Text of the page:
NC: Which current and forthcoming titles from your catalog should find their way to our bookcases?
AC: I would say the anthology, Humanity, edited by award-winning poet Eileen Tabios, is a good example of what we’re about. To quote Dr. Jean Vengua, “The writings in Humanity are global in scope; but rather than explicating or attempting to impose a global system or authoritarian state upon the reader, these works run on thoughtful exploration of human feeling, experience, and action. Here you will find encounters between profoundly different cultures, the authors working their way through threads of humanity or animality and mythology like fibers twisted in varied textures and hues throughout a shawl…” Also, 70% of our books are by POC writers, and I hope you check them out. For our full catalog, please go to:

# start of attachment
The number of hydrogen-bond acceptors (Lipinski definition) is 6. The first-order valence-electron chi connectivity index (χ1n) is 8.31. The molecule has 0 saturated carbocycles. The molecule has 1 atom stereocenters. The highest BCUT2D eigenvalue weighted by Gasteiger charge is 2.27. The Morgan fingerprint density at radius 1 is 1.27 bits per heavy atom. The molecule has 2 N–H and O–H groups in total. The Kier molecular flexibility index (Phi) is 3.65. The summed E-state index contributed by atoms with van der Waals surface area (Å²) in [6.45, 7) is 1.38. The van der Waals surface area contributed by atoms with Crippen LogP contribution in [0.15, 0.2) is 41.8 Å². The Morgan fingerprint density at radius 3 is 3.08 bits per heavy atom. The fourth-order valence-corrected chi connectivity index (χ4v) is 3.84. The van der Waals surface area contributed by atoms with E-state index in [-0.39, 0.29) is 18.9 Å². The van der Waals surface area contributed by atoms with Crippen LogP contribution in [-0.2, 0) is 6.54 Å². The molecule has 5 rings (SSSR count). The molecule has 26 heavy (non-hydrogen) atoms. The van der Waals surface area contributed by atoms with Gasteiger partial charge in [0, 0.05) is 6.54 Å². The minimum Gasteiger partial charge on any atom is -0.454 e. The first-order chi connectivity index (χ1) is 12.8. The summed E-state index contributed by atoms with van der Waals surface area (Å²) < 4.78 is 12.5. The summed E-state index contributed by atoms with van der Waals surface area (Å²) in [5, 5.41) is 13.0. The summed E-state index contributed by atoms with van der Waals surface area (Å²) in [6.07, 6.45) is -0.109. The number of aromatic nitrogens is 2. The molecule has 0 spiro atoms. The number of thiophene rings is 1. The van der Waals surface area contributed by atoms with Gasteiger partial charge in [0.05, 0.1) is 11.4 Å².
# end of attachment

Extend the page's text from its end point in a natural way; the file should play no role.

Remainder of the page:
GLIMPSES: A Poetic Memoir (Through the MDR Generator) by Leny Mendoza Strobel (2019) Description ELSEWHEN: PIECES by…
NC: What advice can you give to those dreaming of setting up their own small press?
AC: The first question to ask yourself is: Why do you want to publish books? Once you commit to doing it, you have to go in fully prepared: have a business plan; meet with a financial advisor, if you can; know the risks and be prepared to lose money the first couple of years; seek advice from other small press publishers; get the perspective of author-friends who have previous experience working with small presses; treat your authors with the utmost respect, and honor your publishing agreement; and, don’t quit your day job just yet.